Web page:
using Audacity/minidisks/etc f) Always having cables for transfer around. g)
Loaner/purchase of good mics. h) Some strict deadlines/time budgeted into
the schedule for production, rather than more gathering, or partying, or
protesting.  There's nothing like the feeling of a finished piece to
encourage a reporter to produce again. i) Good followup to encourage
finishing pieces that remain undone after the end of the convergence.

Did we form relationships between reporters who weren't previously working
together on projects?  Hells yeah!

Did we create finished pieces?  Again, no.  Any future convergence, as I've
already mentioned, should include more of a focus on production and the
importance and pride of completed production/training of new volunteers. We
did, however, half-finish one audio piece that can be found
here: http://radio.indymedia.org/news/2005/02/3652.php

There were a few finished pieces produced by members of Free Radio Santa
Cruz, and one of these was broadcast on Free Speech Radio News. The Free
Radio Santa Cruz members did not have press passes to get into the official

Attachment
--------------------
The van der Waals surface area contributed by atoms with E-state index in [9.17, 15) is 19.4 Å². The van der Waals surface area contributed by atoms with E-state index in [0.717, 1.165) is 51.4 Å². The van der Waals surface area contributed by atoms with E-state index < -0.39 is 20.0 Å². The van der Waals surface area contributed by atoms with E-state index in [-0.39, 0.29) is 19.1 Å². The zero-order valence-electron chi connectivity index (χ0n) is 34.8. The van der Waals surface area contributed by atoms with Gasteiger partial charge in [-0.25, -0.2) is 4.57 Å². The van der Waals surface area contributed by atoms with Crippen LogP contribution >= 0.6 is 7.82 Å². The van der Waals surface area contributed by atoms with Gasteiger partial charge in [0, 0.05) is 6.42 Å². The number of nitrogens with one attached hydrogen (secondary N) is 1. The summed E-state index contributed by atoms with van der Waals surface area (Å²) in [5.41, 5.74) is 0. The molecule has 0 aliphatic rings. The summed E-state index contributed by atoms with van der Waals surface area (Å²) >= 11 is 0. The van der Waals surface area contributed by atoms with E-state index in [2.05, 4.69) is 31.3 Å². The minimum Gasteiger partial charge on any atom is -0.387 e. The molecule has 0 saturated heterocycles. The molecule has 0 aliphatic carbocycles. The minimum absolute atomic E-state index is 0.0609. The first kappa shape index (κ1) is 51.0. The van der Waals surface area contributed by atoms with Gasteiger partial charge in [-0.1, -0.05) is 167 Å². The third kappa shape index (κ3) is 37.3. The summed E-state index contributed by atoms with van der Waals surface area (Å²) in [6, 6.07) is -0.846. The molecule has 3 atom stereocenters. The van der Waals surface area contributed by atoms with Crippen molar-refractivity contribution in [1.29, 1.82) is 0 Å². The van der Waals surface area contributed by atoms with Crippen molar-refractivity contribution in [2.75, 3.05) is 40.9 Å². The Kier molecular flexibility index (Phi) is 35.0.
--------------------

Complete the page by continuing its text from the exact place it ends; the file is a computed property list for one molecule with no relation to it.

NAB event though. Their pieces were entirely about the Media emergenC
events.

One success of the independent coverage of the Media emergenC was the live
radio production. Throughout all 4 days of the conference, radioActive
sanDiego did interviews with people around the country on the topic of media
consolidation and independent media. These interviews ranged from Michael
Albert to Conglomco to the Arab-American Anti Discrimination Committee. In
addition, the conference itself was broadcast live on radioActive sanDiego
and was picked up and rebroadcast by a local pirate radio station, 106.9fm.
In addition, people at the street actions were able to call in their live
reports and share their experiences with listeners. For example, see
http://sandiego.indymedia.org/en/2004/10/106125.shtml

Street Actions
-------------------

There was one main street action. This was a march from the NBC building
downtown to the steps of the awards ceremony for the NAB. On the lawn in
front of the NAB awards ceremony, we deployed a sound system and staged a
mock awards ceremony. The march and theatre went well, with over 100 people
in attendance who were all very enthusiastic. Nevertheless, in the end, the
Media emergenC received little corporate media coverage. This could've been
helped by having more direct action.

Here it seems like one of the major problems was just a lack of serious
dedicated people towards getting our message out in the media. Three
organizers worked on press releases a lot, but only Hannah from Prometheus
did any follow up work. I think that what has to be done to really get the
story in the media is to have a whole media team of a few people on the
phone with the corporate media all the time. It's a traditional attitude of
indymedia folks to not want to work with the corporate media at all.
It's often decried as counter-revolutionary by some folks. But I think that